Pharmacology and toxicology
Chloroquine, an antimalarial drug from the 4-aminochinoline group, is a rapidly-acting blood schizonticide, destroying the asexual blood forms of all Plasmodium species. Chloroquine resistance is common in many malaria-endemic regions, This resistance mainly concerns the pathogenic parasite of the severe and often deadly progressing malaria tropica (pathogen: Plasmodium falciparum). However, resistance against chloroquine has also been observed in Plasmodium vivax, the pathogenic parasite of the less severely progressing malaria tertiana.
Chloroquine is neither embryo- nor fetotoxic when used in the usual dosage for malaria prophylaxis, and when used for the treatment of the malarial infection in a 3-day course (Philips-Howard 1996). A study on the use of chloroquine in a 3-day course for the treatment of Plasmodium vivax infection during the first trimester of pregnancy confirms these findings (McGready 2002).
Damage to the fetal retina and inner ear has been linked to chloroquine therapy in pregnancy; in these cases, chloroquine was used daily in high doses on a long-term basis (Hart 1964). Such long-term, high-dose therapy may be used for other indications -for instance, in chronic inflammatory diseases. However, small series of patients taking large doses of (hydroxy)chtoroquine during pregnancy for treatment of systemic lupus erythematosus did not show an increased risk of congenital malformations or other adverse effects (Parke 1996; see also Chapter 2.1).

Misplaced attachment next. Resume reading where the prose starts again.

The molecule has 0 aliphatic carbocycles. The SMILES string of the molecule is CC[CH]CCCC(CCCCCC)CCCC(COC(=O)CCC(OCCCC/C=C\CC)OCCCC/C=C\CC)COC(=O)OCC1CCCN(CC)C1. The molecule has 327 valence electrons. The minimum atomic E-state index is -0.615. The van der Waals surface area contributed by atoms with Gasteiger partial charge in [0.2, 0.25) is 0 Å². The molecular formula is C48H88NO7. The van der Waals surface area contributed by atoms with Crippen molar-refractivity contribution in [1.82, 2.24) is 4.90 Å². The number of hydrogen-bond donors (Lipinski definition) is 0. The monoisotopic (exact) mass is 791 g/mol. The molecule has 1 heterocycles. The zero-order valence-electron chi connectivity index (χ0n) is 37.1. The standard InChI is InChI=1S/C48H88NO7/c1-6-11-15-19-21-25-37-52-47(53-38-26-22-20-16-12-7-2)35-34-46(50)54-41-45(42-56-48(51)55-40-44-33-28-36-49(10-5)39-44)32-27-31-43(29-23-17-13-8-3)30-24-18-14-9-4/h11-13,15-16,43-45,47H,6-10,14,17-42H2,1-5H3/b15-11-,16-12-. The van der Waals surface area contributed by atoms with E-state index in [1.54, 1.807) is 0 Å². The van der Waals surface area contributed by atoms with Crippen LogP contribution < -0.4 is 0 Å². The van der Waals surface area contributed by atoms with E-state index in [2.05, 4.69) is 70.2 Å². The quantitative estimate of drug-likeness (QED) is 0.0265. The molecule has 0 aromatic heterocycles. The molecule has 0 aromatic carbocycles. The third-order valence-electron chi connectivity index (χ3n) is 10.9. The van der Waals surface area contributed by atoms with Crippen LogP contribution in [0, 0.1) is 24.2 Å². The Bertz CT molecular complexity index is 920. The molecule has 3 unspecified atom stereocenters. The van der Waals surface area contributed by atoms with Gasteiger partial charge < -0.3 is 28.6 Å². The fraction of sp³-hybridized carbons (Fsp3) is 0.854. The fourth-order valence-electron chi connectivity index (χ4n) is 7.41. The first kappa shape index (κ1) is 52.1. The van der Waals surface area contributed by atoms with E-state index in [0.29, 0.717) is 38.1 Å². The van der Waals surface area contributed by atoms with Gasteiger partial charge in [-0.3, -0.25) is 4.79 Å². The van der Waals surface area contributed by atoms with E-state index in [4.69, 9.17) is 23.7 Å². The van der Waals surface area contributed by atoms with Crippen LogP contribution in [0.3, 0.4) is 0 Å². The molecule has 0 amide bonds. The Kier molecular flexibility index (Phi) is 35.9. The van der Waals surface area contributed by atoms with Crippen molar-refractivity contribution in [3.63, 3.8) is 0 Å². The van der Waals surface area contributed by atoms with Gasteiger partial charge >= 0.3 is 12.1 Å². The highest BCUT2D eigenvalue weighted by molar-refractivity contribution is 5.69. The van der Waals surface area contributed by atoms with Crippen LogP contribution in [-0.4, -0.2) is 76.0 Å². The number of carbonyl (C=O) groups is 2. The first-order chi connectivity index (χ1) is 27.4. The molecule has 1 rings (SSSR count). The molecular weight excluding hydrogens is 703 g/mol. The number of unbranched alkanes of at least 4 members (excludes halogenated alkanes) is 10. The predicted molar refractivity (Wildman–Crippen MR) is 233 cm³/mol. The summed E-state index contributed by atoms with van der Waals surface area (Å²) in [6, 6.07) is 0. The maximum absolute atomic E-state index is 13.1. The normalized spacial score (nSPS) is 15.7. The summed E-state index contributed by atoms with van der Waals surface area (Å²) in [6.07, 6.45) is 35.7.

Recommendation. Chloroquine is the drug of choice for prophylaxis and treatment of malaria during all phases of pregnancy if the parasite is sensitive, and if appropriate for the type and severity of the malarial infection. If chloroquine resistance of the parasite is likely or has been demonstrated, other drugs must be used for the prophylaxis and treatment of malaria. It is important to keep informed of current recommendations for the region in question.
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